Colin Campbell: Student voter ID policy a confusing patchwork
Published 12:00 am Tuesday, April 2, 2019
By Colin Campbell
Imagine this scenario: You’re an 18-year-old college freshman, eager to cast your first vote in the next presidential election.
You’re aware that North Carolina is requiring voter ID starting in 2020. And while you don’t have a driver’s license, you’ve heard that your student ID will work. So you don’t bother to go get the free photo IDs offered at the DMV and the local election office, and you show up on Election Day with your college ID.
The poll worker looks and your ID and hands it back, telling you your university isn’t on an approved list. You’ll have to vote a provisional ballot, and there’s no guarantee it will be counted.
Congrats! You just lost your right to vote because of a confusing bureaucratic mess.
Voter confusion, and perhaps even some voter suppression, could be looming thanks to the hastily approved voter ID implementation law. Republican lawmakers were willing to allow student IDs, but they wanted colleges and universities to prove that their IDs are issued in a secure manner.
However, some of those security requirements tripped up public and private institutions — and even government agencies that had to apply for their employee IDs to be accepted. Out of 850 universities, colleges, government agencies and tribes, only 72 applied by the deadline, and 13 — most of them UNC system schools — were rejected for failing to meet the requirements.
Hope Williams, president of N.C. Independent Colleges and Universities, said that so far 12 of the 36 private institutions represented by her organization have been approved. She says the others are interested in having their IDs approved for the polls, but there are impediments in the current law.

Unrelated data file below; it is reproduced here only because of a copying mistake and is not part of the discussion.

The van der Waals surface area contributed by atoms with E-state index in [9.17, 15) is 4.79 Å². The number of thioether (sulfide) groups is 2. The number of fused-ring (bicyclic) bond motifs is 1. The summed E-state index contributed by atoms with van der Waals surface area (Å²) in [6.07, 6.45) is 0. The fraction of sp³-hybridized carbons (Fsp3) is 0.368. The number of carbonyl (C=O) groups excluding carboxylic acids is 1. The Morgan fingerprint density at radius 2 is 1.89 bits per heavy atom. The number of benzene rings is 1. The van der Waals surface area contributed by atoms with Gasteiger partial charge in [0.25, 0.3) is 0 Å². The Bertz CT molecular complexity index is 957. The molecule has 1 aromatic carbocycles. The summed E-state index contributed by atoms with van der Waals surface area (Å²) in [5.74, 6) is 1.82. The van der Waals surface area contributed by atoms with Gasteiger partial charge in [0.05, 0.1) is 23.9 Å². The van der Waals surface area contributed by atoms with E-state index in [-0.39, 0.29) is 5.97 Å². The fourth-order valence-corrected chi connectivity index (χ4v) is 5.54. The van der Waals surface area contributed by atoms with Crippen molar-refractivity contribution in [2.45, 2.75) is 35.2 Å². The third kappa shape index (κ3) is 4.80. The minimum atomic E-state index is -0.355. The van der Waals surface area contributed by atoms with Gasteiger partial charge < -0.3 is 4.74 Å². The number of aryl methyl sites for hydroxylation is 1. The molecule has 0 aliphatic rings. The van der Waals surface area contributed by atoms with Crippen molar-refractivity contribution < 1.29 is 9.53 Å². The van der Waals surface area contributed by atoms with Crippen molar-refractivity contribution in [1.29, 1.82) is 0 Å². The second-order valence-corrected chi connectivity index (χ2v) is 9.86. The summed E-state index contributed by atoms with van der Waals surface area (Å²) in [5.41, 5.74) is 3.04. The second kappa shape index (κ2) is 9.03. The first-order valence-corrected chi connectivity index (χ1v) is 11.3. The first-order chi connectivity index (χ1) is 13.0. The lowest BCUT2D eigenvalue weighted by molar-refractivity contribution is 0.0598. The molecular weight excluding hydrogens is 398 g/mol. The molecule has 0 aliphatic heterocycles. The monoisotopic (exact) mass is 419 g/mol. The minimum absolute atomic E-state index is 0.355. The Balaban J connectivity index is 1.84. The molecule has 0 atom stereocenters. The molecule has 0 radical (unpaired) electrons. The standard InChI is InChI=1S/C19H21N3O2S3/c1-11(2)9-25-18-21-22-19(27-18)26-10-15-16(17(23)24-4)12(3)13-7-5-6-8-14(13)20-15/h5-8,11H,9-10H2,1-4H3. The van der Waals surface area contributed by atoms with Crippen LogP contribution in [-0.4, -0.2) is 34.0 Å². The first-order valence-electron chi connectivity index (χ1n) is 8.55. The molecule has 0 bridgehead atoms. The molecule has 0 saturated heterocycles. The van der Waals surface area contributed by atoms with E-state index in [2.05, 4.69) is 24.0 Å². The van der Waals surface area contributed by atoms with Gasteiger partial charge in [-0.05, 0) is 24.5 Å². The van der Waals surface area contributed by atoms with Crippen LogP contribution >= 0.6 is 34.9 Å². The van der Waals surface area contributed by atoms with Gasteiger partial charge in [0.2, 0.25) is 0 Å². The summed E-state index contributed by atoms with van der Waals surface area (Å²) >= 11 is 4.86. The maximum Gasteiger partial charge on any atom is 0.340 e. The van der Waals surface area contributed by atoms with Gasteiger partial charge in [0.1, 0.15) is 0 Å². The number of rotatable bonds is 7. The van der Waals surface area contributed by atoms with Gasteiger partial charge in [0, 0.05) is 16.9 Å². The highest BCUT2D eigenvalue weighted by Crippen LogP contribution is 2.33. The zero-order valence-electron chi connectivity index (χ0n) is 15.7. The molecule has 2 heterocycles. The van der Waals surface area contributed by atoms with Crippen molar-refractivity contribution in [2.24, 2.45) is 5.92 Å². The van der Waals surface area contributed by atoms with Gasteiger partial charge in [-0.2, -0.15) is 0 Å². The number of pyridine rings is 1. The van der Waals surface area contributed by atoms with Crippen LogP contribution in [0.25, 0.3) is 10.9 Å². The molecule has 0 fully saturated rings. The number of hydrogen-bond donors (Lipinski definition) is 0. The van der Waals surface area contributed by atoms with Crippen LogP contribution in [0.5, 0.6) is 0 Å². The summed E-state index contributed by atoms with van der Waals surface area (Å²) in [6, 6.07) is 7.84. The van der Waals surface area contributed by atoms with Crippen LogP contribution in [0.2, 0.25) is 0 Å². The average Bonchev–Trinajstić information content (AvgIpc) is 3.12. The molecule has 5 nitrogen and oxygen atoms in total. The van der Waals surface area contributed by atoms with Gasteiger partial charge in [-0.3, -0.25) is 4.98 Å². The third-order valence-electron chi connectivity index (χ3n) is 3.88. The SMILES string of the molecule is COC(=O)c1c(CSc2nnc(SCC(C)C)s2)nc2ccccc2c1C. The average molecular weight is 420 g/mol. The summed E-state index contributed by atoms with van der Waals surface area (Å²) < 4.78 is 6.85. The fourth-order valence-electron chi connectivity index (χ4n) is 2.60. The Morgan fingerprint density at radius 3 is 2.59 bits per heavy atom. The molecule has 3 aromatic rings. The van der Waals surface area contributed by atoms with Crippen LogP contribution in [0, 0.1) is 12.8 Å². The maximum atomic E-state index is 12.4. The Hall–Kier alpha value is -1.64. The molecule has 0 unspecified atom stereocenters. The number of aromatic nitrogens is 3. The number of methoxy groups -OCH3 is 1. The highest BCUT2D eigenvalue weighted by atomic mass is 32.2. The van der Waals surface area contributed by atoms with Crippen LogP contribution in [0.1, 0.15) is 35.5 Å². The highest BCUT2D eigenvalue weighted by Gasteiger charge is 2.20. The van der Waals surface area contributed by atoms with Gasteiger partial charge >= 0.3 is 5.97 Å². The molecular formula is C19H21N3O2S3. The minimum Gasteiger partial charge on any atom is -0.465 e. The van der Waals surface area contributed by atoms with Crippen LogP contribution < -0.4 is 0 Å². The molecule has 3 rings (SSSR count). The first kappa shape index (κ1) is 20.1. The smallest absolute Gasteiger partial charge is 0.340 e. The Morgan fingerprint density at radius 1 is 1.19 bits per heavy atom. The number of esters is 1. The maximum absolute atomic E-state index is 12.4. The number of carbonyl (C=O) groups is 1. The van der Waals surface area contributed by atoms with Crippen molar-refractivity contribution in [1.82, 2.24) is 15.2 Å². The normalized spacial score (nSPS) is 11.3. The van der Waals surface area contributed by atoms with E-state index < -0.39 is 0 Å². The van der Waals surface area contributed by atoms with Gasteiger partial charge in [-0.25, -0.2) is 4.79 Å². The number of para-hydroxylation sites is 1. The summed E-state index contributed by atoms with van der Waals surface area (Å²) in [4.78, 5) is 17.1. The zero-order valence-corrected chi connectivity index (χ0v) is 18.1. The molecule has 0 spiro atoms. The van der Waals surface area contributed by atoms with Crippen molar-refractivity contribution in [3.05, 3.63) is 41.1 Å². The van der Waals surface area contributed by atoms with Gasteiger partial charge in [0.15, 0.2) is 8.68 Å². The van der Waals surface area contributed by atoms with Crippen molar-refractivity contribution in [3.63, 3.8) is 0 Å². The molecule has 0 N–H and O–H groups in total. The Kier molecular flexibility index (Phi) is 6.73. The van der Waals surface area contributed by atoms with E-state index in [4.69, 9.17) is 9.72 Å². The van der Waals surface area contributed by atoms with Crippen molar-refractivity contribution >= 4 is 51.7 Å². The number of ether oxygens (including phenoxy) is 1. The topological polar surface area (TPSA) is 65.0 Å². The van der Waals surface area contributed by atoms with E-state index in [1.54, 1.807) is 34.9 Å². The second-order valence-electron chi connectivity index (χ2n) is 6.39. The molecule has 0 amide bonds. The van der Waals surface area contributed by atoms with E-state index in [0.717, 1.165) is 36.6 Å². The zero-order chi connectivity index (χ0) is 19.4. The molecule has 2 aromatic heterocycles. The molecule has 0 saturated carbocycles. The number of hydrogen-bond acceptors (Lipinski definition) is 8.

The law requires that photos on IDs be taken by the school, and some allow students — particularly online students who live far away from campus — to submit their own photos. Williams said there’s also confusion over a requirement that schools ask students about their citizenship status and Social Security numbers. And some schools don’t print expiration dates on their IDs, which would mean they’d have to spend money issuing new IDs to meet that requirement.
“Campbell University operates campuses in Buies Creek, Raleigh, Fort Bragg, Camp Lejeune and online,” university spokeswoman Haven Hottel said. “Institution-wide, we do not feel that we could comply with all requirements outlined within the bill. Thus, we have chosen not to participate in the program at this time.”
Key House leaders like Rep. David Lewis, R-Harnett, say they’ll consider changes to address the universities’ concerns. But Sen. Ralph Hise, R-Mitchell and the Senate’s point man on election issues, recently told The News & Observer that the requirements are fine as is.
To avoid confusion at the polls, legislators need to make it possible for all student and government employee IDs to be valid voter IDs. Otherwise, we’ll all be waiting in line while poll workers consult a lengthy list of what’s valid and what’s not.
Security requirements might seem to make sense, but it’s unlikely that anyone would use a student ID to commit voter fraud. Would someone really pay expensive tuition fees in order to get a fraudulent university ID using a fake photo submitted online? Do universities need to verify a student’s citizenship status when it’s the responsibility of election officials to ensure non-citizens don’t register to vote?
And does it really matter if there’s an expiration date? If the photo on your ID is too old to resemble you, it’s your responsibility to get a newer ID that will clearly show poll workers you’re who you claim to be. Fraudsters looking to steal an election know it’s much easier and cheaper to use absentee ballots, as we learned in the 9th congressional district mess.
If legislators are serious about helping college students vote, they’ll fix this mess before voter ID takes effect next year. If they don’t — and leave a confusing patchwork of accepted IDs — we’ll know the real goal is suppressing the votes of young people.
Colin Campbell is editor of the Insider State Government News Service. Write to him at firstname.lastname@example.org.